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July 14, 2022
It's a headscratcher that a smartphone company with as crappy a brand name as Nothing has been able to generate so much publicity. Nor is most of this week's coverage quizzical in nature, asking why a mainstream news site like the BBC saw fit to write about another addition to a category of devices that has long ceased to be interesting.
Is it because the Nothing Phone (1) marks an iPhone-like break with earlier designs, or does something totally different? Mmm, not really. It has a translucent back, which means that some of the phone's electronic guts are visible. Diodes here light up to provide notifications, which sounds like the most useless feature ever for people who carry their phones out of sight rather than dangling from a selfie stick strapped to their foreheads (so everyone, then).
It's also free of what Deutsche Telekom (an operator that plans to sell it) calls "bloatware," industry jargon for pre-installed software that gobbles storage space. This could explain the Nothing brand, but one customer's bloatware is another's pleasure on the commute to work. People who buy Nothing 1 are likely to spend their first hours filling up its memory with useless applications so they have something to do.
Figure 1: Where are my nuts?
(Source: Deutsche Telekom)
Advertising imagery bizarrely features a parrot perched on the phone's rim, gnawing at the off button as if it were a Brazil nut. Parrots are famous mimics, of course, which is apt because Nothing 1 mainly copies the dozens of other Android smartphones that preceded it. This message was probably not the company's intention, though.
Seriously, a translucent smartphone with no bloatware is about as necessary as a see-through washing machine. Some weirdo out there would probably enjoy being hypnotized by an unobstructed view of his underwear on spin cycle, just as someone is probably walking around with a selfie stick glued to his head. But was a mass market well served by smartphone makers crying out for LED notifications and a lack of pre-installed features?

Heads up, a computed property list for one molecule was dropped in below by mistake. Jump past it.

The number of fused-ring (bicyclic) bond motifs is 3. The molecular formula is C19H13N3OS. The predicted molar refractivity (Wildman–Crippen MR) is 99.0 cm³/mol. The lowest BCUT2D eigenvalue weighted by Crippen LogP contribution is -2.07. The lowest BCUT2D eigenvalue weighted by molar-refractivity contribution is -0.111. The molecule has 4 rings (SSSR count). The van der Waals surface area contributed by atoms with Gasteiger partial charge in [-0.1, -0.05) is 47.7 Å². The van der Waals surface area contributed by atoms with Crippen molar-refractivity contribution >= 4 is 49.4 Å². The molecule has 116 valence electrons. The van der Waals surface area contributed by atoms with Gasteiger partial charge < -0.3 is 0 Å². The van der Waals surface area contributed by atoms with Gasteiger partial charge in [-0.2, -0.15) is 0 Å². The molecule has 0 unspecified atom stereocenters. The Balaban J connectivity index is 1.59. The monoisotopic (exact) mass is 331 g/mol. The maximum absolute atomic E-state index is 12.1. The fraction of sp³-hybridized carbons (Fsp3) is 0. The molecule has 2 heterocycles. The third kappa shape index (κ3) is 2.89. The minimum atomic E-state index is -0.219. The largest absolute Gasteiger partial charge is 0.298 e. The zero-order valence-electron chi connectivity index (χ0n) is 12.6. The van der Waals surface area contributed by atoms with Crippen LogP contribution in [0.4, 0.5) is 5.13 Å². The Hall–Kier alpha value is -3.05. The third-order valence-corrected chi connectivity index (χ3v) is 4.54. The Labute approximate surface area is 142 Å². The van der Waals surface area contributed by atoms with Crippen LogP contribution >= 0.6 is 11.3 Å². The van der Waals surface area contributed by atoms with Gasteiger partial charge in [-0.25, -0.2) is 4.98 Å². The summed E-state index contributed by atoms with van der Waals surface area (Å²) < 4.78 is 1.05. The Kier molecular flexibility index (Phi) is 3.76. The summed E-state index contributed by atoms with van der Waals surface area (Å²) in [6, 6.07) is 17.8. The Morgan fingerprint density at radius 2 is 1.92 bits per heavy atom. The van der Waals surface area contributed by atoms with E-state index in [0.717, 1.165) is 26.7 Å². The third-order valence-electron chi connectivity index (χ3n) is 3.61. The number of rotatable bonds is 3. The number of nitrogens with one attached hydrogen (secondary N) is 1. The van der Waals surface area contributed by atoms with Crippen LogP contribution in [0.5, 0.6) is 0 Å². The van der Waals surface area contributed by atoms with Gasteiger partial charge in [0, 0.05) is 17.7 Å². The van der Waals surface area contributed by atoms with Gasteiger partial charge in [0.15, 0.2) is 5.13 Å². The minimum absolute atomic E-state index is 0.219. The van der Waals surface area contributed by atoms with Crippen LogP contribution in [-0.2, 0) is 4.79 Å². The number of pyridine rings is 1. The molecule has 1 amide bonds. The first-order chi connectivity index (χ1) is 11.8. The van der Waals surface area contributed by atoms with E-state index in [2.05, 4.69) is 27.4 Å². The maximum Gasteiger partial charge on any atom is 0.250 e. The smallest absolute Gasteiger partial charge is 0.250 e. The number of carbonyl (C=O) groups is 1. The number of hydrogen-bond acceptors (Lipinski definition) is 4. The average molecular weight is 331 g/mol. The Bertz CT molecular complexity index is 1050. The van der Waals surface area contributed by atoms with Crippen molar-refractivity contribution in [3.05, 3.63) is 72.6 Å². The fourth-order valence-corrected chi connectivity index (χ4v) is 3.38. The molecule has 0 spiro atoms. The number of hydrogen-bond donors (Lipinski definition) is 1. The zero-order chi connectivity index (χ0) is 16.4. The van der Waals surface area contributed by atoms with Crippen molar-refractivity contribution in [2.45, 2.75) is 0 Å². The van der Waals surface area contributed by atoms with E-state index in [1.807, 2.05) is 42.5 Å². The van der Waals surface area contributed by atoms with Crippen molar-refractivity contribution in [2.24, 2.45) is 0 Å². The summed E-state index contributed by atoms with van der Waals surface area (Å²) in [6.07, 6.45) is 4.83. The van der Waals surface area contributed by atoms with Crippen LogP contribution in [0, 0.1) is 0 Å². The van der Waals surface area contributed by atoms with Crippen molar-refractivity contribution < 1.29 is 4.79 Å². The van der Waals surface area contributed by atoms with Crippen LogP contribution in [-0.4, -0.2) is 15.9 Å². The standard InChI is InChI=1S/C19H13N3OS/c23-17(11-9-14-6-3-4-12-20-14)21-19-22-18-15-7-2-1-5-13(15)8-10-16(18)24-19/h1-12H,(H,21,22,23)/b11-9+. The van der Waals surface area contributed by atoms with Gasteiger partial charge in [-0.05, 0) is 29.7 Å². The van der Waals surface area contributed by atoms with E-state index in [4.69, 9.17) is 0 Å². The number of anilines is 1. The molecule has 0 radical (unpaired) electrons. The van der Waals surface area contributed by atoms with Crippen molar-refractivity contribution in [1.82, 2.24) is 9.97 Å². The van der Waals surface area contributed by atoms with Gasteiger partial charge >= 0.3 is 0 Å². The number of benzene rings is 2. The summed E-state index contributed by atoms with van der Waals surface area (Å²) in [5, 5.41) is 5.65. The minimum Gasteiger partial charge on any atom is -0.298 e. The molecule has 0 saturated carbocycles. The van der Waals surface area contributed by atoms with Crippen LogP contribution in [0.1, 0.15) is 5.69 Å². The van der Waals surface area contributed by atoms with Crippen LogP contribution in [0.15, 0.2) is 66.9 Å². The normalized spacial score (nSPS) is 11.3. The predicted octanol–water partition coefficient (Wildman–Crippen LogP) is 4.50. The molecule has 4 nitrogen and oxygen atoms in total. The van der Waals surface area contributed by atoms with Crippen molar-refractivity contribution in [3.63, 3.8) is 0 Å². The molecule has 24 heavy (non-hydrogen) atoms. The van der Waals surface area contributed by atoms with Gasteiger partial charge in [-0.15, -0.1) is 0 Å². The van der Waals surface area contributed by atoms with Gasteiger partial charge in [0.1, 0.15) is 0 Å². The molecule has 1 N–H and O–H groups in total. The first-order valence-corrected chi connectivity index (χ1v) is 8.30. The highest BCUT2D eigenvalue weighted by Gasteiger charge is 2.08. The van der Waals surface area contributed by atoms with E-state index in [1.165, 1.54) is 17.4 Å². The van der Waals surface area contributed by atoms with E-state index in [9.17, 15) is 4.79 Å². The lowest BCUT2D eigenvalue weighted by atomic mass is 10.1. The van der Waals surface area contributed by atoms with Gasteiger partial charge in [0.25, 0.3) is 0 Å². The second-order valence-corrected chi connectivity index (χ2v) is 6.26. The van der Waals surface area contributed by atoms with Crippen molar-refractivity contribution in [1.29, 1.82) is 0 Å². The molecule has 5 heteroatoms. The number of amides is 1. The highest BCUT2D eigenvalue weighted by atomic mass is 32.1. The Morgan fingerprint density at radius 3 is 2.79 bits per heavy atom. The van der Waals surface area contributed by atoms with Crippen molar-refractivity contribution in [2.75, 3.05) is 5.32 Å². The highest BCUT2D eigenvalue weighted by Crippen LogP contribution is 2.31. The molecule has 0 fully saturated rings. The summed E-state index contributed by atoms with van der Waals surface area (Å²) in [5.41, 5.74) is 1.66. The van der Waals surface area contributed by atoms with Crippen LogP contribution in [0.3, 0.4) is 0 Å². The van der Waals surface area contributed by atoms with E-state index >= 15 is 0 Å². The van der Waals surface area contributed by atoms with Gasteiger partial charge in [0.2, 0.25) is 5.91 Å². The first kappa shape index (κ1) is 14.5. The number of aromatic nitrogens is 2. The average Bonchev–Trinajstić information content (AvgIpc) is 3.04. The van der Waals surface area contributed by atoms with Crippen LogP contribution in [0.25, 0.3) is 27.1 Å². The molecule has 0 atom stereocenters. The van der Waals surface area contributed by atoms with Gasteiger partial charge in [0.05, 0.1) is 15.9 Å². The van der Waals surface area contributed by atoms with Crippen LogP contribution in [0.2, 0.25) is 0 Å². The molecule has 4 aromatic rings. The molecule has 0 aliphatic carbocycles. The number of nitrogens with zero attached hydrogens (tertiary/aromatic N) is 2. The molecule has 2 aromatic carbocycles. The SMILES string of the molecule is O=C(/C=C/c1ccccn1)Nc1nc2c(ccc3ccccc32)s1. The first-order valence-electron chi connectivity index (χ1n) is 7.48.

The timing of the launch is odd, too. Smartphone shipments tumbled 13% in the first quarter of this year, according to research firm Omdia (a sister company to Light Reading), as consumers realized all their disposable income would be needed just to keep the lights on and manufacturers ran into supply-chain gridlock. Upgrade cycles had already lengthened – people are resistant to buying an iPhone 13 when the only improvement on the iPhone 12 is a slightly better camera. Nothing 1 does not seem like the shot of innovation the industry needs.
On the plus side, the phone is cheap compared with the most expensive gadgetry out there, starting at £399 (US$475) in the UK. Founder Carl Pei previously ran another phone company called OnePlus and has assembled an impressive line-up of backers, including Tony Fadell (co-creator of the iPhone and founder of Nest Labs).
Nothing managed to raise more than $144 million to develop its handset, reports the BBC (which, in its defense, may have covered the story because Nothing is registered in the UK). This, however, is peanuts alongside the research-and-development budgets of Apple ($21.9 billion last year) and Samsung ($17.2 billion), the world's two largest smartphone makers in the first quarter of this year, according to Omdia's research.
Analysts are dubious, to say the least. "The Nothing Phone (1) offers standard specs and features and differentiates itself via the 'glyph' interface on the back slab of the phone," said Ardit Ballhysa, an analyst at GlobalData, in written remarks. "The glyph, however, is more of a gimmick than a feature most consumers will want to use."
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Ballhysa's take is that Nothing might threaten smaller manufacturers with mid-range phones. However, he thinks it will "struggle to take market share from bigger players in the same category, such as Apple, Samsung and Xiaomi." Operators are likely to push bigger brands' smartphones instead, he says.
Device makers don't have to be that inventive to thrive. Dozens of companies have ripped off Apple's iPhone design since it first appeared in 2007 (not always successfully), competing mainly on price. But Carl Pei claims to be genuinely different.
"When we started Nothing we wanted to bring back the excitement we once felt for the tech industry," he previously said. "Joining forces with leading telcos and retailers, we look forward to shaking up the smartphone market together." If this is excitement, then God help the business.
— Iain Morris, International Editor, Light Reading
International Editor, Light Reading
Iain Morris joined Light Reading as News Editor at the start of 2015 -- and we mean, right at the start. His friends and family were still singing Auld Lang Syne as Iain started sourcing New Year's Eve UK mobile network congestion statistics. Prior to boosting Light Reading's UK-based editorial team numbers (he is based in London, south of the river), Iain was a successful freelance writer and editor who had been covering the telecoms sector for the past 15 years. His work has appeared in publications including The Economist (classy!) and The Observer, besides a variety of trade and business journals. He was previously the lead telecoms analyst for the Economist Intelligence Unit, and before that worked as a features editor at Telecommunications magazine. Iain started out in telecoms as an editor at consulting and market-research company Analysys (now Analysys Mason).
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